Scottish consortium to develop green hydrogen shore power trial with CMDC funding
A Scottish consortium of four renewable and maritime companies has secured funding from the UK Government Department for Transport (DfT) to develop a green hydrogen shore power trial project at the Port of Leith.
As disclosed, the project was granted over £535,000 (around $679,000) as part of the Clean Maritime Demonstration Competition Round 4 (CMDC4) to develop a UK-first approach that will use green hydrogen energy to reduce carbon emissions from vessels when berthed in port.
With support from Forth Ports, the trial will see the large tugs operating out of the Port of Leith powered by green hydrogen when tied up. The green hydrogen will be produced from wastewater.
The year-long trial aims to deliver a demonstrator system for green hydrogen shore power that marine vessels can use when they are berthed, removing the need for the diesel-powered systems that are currently in use on some quayside.
The project will be run by consortium partners Forth Ports, Waterwhelm, Logan Energy, and PlusZero.
Using specialist water treatment technology provided by Waterwhelm, fresh re-use water will be made from wastewater from the treatment works site in Seafield, Edinburgh, which will then be used to produce hydrogen at Leith Port.
Logan Energy and PlusZero will bring clean power solutions to the port. Furthermore, Logan Energy’s electrolyzer technology will be used to split the re-use water into oxygen and hydrogen.
The hydrogen will then be used as a clean fuel for PlusZero’s combustion engine which will generate green electricity to provide shore power for the tug boats when they are in port, replacing the need for diesel generators.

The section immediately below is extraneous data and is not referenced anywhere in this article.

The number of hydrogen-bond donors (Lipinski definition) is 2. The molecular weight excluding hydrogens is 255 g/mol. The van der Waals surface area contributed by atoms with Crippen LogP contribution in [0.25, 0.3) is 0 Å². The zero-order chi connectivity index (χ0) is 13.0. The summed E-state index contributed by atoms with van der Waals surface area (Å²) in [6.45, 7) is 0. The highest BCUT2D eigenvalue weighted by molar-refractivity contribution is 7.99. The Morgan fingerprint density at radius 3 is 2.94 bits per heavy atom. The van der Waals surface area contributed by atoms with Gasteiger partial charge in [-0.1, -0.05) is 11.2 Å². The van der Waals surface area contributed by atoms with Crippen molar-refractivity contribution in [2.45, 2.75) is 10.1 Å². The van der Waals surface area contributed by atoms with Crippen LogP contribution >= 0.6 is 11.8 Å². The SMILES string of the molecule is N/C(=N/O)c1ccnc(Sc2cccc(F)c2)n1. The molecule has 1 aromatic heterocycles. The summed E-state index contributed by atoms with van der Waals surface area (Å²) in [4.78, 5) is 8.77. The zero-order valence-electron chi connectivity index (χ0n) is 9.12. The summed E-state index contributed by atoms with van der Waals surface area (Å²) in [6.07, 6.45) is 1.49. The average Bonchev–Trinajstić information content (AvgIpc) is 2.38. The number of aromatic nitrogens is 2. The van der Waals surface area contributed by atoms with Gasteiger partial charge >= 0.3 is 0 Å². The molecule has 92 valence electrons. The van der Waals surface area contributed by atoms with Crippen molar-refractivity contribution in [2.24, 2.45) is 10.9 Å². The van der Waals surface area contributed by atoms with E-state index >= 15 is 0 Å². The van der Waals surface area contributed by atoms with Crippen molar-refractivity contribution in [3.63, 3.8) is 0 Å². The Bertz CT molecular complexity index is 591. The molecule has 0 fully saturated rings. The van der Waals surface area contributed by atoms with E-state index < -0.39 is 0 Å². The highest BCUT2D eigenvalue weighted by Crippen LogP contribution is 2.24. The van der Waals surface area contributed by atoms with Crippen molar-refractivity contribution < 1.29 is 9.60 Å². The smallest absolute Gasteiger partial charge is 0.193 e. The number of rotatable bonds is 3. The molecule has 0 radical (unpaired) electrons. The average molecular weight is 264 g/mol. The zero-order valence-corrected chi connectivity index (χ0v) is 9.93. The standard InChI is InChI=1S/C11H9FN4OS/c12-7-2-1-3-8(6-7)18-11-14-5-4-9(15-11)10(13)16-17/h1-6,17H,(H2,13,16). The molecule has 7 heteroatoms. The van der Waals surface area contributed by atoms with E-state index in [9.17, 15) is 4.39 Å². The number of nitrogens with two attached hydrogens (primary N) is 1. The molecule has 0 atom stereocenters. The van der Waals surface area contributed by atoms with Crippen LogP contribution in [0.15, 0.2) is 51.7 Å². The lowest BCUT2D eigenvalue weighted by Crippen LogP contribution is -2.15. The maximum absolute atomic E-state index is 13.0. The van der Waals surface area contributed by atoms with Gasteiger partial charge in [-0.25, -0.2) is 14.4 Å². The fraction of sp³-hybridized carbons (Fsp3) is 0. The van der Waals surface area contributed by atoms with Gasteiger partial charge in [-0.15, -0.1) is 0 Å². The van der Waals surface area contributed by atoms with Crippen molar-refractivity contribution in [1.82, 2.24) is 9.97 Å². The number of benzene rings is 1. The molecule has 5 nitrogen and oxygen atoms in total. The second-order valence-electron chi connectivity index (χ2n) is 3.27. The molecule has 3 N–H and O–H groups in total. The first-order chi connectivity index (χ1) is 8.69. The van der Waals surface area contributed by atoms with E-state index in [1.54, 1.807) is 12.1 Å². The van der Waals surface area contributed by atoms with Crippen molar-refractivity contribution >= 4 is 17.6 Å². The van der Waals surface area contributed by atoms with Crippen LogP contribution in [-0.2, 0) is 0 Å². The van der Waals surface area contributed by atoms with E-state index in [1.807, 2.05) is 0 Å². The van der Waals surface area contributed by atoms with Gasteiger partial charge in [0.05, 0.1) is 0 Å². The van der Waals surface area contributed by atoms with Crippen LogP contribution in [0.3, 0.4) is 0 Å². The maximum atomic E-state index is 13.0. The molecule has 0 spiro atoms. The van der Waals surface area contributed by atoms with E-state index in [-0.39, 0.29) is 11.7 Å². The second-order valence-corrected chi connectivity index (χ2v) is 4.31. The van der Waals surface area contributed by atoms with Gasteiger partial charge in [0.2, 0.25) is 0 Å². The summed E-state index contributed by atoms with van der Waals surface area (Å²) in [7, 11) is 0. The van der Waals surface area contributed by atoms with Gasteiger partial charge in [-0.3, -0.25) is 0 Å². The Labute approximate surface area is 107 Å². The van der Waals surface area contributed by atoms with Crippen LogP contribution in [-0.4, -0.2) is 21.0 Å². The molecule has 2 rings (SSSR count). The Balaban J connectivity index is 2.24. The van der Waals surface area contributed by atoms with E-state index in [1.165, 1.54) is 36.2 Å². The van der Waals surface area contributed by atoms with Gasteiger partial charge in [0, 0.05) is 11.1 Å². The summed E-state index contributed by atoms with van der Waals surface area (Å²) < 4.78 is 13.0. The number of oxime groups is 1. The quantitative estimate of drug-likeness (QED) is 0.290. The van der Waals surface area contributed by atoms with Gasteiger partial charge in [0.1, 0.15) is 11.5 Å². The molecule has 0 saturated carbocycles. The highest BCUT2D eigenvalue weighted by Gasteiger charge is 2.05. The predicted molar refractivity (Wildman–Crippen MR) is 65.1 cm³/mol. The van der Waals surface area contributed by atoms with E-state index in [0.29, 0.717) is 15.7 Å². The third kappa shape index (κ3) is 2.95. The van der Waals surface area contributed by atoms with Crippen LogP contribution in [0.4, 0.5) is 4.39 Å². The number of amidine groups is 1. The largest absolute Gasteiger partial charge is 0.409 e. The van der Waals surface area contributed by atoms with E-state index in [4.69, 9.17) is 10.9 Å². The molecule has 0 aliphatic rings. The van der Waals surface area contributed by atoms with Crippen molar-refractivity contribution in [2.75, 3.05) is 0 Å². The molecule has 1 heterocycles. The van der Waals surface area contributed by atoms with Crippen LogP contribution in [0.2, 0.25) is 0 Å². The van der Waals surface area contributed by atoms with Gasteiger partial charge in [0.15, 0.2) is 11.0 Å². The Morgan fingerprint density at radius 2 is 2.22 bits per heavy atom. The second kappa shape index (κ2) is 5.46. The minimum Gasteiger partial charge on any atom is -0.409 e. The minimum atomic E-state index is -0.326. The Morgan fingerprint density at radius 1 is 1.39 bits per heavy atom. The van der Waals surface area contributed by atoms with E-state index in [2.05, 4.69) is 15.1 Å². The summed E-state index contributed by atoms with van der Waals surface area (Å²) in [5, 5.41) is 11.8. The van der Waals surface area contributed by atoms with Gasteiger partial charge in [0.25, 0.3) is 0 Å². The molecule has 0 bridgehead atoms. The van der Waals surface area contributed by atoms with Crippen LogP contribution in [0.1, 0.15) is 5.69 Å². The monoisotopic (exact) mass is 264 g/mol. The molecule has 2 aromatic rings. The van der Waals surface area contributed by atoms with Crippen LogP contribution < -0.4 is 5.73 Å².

Alasdair Smith, Commercial Director of Targe Towing, part of the Forth Ports group, said: “This is an exciting project for Forth Ports and Targe Towing as we work towards our commitment to reduce carbon emissions across Forth Ports group operations by 2032, and becoming net zero by 2042. Our tug fleet currently uses diesel-powered generators to provide electricity when tied up in port. This new green hydrogen system shows how tugs or other vessels can be completely emission-free whilst berthed.
“The project will also serve to widen our knowledge and experience of working with hydrogen, which provides a foundation for future endeavours towards a net zero future. We look forward to starting this project with our partners in the Spring.”
Bill Ireland, Chief Executive Officer of Logan Energy, added: “Hydrogen-based solutions can play a pivotal role in decarbonisation and achieving net-zero targets both in the UK and globally. We’re honoured to be part of this consortium that can develop one such application where our innovative solutions can benefit UK industry.
“Logan Energy’s fully integrated system approach will take green energy and Waterwhelm’s clean water supply and produce, compress, and store hydrogen for the purpose of powering PlusZero’s equipment, without producing any emissions. This will be a key demonstration within the marine sector that can be easily replicated elsewhere.”